Rupert Murdoch often wishes Donald Trump were dead, says a new book by writer Michael Wolff.
The media mogul and chairman of Fox Corporation has not only dismissed the former president as a possible future candidate for the White House, but he now despises Mr. Trump to such a degree that he wishes him gone, according to Mr. Wolff. The fall: the end of Fox News and the Murdoch dynasty.
Mr. Wolff, the author of fire and fury about part of Mr. Trump’s tumultuous tenure in the White House, writes that Mr. Murdoch, 92, became “a frothing adversary” of Mr. Trump, 77.
Thoughts shared by Mr Murdoch include “This would all be solved if…” as well as “How could he still be alive, how could he?” » according to Mr. Wolf. The book is expected to be released on Tuesday and an advance copy was obtained by The Guardian.
In addition to Fire and fury, Mr. Wolff also wrote the books Seat And Landslide about Mr. Trump. He has also previously written about Mr Murdoch in The man who owns the news.
In his most recent book, Mr. Wolf suggests he might be “the non-employee journalist who knows (Murdoch) best.”
Mr. Wolff writes that his book is based on “conversations specifically intended for this book, and other conversations that took place over many years…scenes and events that I personally witnessed or experienced recreated with the help of the participants.
After coming down the Trump Tower escalator and entering American politics in the summer of 2015, Mr. Trump struck up a mutually beneficial relationship with Fox News. It hasn’t been without its ups and downs. Most recently, Mr. Trump took aim at Fox on Truth Social for failing to report on polls that show him in a positive light.
Mr. Murdoch’s journey to disliking Mr. Trump has been talked about for years. Part of that trip was his personal support for Fox News being the first network to call Arizona for President Joe Biden during the 2020 election, a call that outraged Mr. Trump and led to protests Personal overtures from Jared Kushner urging Fox News to issue a retraction that never came.
Mr. Wolff writes that in early 2023, what Mr. Murdoch “categorically did not want… was Trump.”
“Of all Trump’s implacable enemies, Murdoch had become a foaming foe. His relatively calm demeanor early in the Trump presidency, where, with a sigh, he could simply call him a ‘fucking idiot,’ had now become a stew of rage and recrimination,” he adds. “Trump’s death became a Murdoch theme: ‘Would we all be better off…?’ ‘This would all be solved if…’ ‘How could he still be alive, how could he?’ ‘Have you seen him? Have you seen what he looks like? What does he eat ?’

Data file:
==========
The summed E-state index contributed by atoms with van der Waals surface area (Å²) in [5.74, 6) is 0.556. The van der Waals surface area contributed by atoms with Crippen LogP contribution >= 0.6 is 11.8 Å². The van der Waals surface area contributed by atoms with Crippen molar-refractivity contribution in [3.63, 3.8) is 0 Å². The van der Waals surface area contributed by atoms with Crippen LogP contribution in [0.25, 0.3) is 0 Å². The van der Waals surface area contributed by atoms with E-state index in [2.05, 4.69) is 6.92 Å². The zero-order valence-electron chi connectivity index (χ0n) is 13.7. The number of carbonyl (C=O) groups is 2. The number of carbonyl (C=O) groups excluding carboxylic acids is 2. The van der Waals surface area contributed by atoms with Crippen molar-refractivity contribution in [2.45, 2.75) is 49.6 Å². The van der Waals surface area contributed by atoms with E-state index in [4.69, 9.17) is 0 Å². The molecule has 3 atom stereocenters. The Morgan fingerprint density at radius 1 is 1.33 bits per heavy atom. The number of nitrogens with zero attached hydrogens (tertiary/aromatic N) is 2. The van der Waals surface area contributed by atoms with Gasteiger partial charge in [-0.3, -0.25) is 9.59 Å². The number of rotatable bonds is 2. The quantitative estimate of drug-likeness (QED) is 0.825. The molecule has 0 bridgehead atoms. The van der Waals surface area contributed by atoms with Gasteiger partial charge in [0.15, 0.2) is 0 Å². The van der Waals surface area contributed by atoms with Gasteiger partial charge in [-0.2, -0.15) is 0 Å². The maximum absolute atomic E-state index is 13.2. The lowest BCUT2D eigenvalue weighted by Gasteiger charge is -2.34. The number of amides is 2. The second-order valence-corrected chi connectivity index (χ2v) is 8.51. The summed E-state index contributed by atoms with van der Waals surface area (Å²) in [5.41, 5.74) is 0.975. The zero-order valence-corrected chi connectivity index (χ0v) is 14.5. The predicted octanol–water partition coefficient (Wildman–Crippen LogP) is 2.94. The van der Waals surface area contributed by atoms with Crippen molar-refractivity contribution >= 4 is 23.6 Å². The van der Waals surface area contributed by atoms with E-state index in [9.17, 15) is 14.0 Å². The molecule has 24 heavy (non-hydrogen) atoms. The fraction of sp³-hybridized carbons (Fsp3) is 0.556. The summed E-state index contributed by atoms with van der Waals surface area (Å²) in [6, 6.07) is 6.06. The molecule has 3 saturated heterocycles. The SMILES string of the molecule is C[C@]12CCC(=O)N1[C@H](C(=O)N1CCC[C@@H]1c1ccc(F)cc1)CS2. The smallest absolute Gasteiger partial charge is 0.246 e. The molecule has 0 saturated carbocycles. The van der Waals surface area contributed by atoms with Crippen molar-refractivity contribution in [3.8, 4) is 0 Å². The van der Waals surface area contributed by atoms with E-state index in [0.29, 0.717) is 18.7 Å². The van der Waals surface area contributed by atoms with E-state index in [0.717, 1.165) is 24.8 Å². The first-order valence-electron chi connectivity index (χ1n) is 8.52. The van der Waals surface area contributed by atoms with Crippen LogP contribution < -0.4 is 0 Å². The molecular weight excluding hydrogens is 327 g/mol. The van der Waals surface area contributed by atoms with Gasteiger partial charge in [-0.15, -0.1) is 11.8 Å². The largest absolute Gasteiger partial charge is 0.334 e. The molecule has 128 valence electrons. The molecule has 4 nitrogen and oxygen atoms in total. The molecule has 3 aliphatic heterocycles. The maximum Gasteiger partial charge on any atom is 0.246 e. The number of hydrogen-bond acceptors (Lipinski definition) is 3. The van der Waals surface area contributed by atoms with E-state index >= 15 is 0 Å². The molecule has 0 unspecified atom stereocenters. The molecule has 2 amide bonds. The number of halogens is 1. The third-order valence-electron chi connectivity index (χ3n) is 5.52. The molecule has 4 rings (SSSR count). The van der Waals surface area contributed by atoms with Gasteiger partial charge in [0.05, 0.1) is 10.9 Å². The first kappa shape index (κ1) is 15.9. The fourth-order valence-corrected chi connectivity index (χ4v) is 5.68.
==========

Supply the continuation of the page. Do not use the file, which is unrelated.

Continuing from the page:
Mr. Wolff writes that after Mr. Trump left the White House, Mr. Murdoch “like much of the Republican establishment… had convinced himself that Trump was, ultimately, vulnerable. That his hold on the Republican base and politicians had weakened enough that the time had come to finally kill him.”
But Mr. Trump remains the heavy favorite to be the Republican nominee in 2024, despite 91 criminal charges against him following his four indictments this year.
In a statement to The independenta Fox News spokesperson said: “The fact that this author’s books are being impersonated by Saturday Night Live that’s really all we need to know.
The spokesperson linked to a 2018 SNL sketch in which Fred Armisen depicted Mr. Wolff.
In his 2022 memoirs Breaking History: A White House BriefMr. Kushner wrote of Arizona’s 2020 projection on Fox News.
“This shocking projection brought our momentum to a screeching halt,” Mr. Kushner wrote. “This instantly changed the mood of our campaign leaders, who were struggling to understand the network’s methodology. Many felt that this early call would encourage people looking to play dirty with the vote count in pending swing states.”
He added that “up until that point, Trump’s results were even better than our models predicted in several key states that immediately released results.” Voter turnout was much higher than expected, showing that our massive ground operation worked. We had mobilized our base, which has always been an important factor in elections. But losing Arizona would significantly shorten our path to victory.”
Mr. Kushner wrote that he “called Rupert Murdoch and asked him why Fox News made the call to Arizona before hundreds of thousands of votes were counted. Rupert said he would look into it, and a few minutes later he called back.”
“Sorry, Jared, there’s nothing I can do,” he said, according to Mr. Kushner. “Fox News’ data authority says the numbers are ironclad – he says they won’t be close.”
The former president’s son-in-law wrote that the Trump campaign “had a different view” before adding that “based on the votes remaining to be counted, we believed that Arizona’s outstanding votes would favor Trump and that it would be very tight. After Arizona, however, negative news arrived from other swing states.”
Mr. Kushner wrote that the situation in 2020 was different from 2016, “when it was clear how many outstanding votes each precinct had to count and report in the hours after the polls closed,” and he added that ” 2020 was full of electoral anomalies.”
“As of 1:40 a.m., with 93 percent of the votes counted, Trump was hanging by a thread in Georgia with 50.7 percent, down from his 12.7 percentage point lead earlier in the night “wrote the former presidential advisor. Mr. Trump would lose Georgia, becoming the first Republican to do so since President Bill Clinton won the state in 1992.
In his memoir, Mr. Kushner cited Mr. Trump’s speech in the East Room of the White House on election night, after 2 a.m.
“This is a fraud on the American public,” he said. “It’s a shame for our country. We were preparing to win this election. Frankly, we won this election. Our focus now, therefore, is to ensure integrity for the good of this nation.